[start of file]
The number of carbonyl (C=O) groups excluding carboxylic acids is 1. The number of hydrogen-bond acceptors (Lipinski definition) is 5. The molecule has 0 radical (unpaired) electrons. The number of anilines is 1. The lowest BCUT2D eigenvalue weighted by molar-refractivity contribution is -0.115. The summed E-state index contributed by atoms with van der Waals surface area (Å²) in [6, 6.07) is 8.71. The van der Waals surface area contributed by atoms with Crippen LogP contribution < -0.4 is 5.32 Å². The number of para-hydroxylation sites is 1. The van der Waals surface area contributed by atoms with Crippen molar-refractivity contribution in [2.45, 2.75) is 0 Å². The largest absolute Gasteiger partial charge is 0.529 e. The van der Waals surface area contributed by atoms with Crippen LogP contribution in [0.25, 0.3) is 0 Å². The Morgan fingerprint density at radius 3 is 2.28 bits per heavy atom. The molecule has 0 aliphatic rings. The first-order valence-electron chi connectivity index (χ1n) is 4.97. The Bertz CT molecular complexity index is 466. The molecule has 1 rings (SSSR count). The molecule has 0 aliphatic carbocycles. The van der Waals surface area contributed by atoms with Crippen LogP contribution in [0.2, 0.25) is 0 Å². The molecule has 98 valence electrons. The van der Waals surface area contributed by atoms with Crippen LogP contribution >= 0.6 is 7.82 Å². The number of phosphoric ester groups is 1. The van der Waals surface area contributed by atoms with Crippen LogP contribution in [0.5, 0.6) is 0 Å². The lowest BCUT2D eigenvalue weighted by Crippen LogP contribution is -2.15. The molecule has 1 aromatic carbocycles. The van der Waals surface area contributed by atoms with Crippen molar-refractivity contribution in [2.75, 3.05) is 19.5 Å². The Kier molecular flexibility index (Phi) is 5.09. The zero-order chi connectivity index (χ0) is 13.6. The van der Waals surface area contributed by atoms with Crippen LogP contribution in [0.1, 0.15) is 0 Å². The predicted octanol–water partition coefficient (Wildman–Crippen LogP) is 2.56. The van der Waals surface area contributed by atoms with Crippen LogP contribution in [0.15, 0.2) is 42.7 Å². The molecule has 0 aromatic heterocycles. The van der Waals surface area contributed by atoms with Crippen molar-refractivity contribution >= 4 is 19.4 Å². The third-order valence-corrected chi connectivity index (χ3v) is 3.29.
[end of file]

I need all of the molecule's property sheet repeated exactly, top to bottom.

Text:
The number of carbonyl (C=O) groups excluding carboxylic acids is 1. The number of hydrogen-bond acceptors (Lipinski definition) is 5. The molecule has 0 radical (unpaired) electrons. The number of anilines is 1. The lowest BCUT2D eigenvalue weighted by molar-refractivity contribution is -0.115. The summed E-state index contributed by atoms with van der Waals surface area (Å²) in [6, 6.07) is 8.71. The van der Waals surface area contributed by atoms with Crippen LogP contribution < -0.4 is 5.32 Å². The number of para-hydroxylation sites is 1. The van der Waals surface area contributed by atoms with Crippen molar-refractivity contribution in [2.45, 2.75) is 0 Å². The largest absolute Gasteiger partial charge is 0.529 e. The van der Waals surface area contributed by atoms with Crippen LogP contribution in [0.25, 0.3) is 0 Å². The Morgan fingerprint density at radius 3 is 2.28 bits per heavy atom. The molecule has 0 aliphatic rings. The first-order valence-electron chi connectivity index (χ1n) is 4.97. The Bertz CT molecular complexity index is 466. The molecule has 1 rings (SSSR count). The molecule has 0 aliphatic carbocycles. The van der Waals surface area contributed by atoms with Crippen LogP contribution in [0.2, 0.25) is 0 Å². The molecule has 98 valence electrons. The van der Waals surface area contributed by atoms with Crippen LogP contribution >= 0.6 is 7.82 Å². The number of phosphoric ester groups is 1. The van der Waals surface area contributed by atoms with Crippen LogP contribution in [0.5, 0.6) is 0 Å². The lowest BCUT2D eigenvalue weighted by Crippen LogP contribution is -2.15. The molecule has 1 aromatic carbocycles. The van der Waals surface area contributed by atoms with Crippen molar-refractivity contribution in [2.75, 3.05) is 19.5 Å². The Kier molecular flexibility index (Phi) is 5.09. The zero-order chi connectivity index (χ0) is 13.6. The van der Waals surface area contributed by atoms with Crippen LogP contribution in [0.1, 0.15) is 0 Å². The predicted octanol–water partition coefficient (Wildman–Crippen LogP) is 2.56. The van der Waals surface area contributed by atoms with Crippen LogP contribution in [0.15, 0.2) is 42.7 Å². The molecule has 0 aromatic heterocycles. The van der Waals surface area contributed by atoms with Crippen molar-refractivity contribution >= 4 is 19.4 Å². The third-order valence-corrected chi connectivity index (χ3v) is 3.29.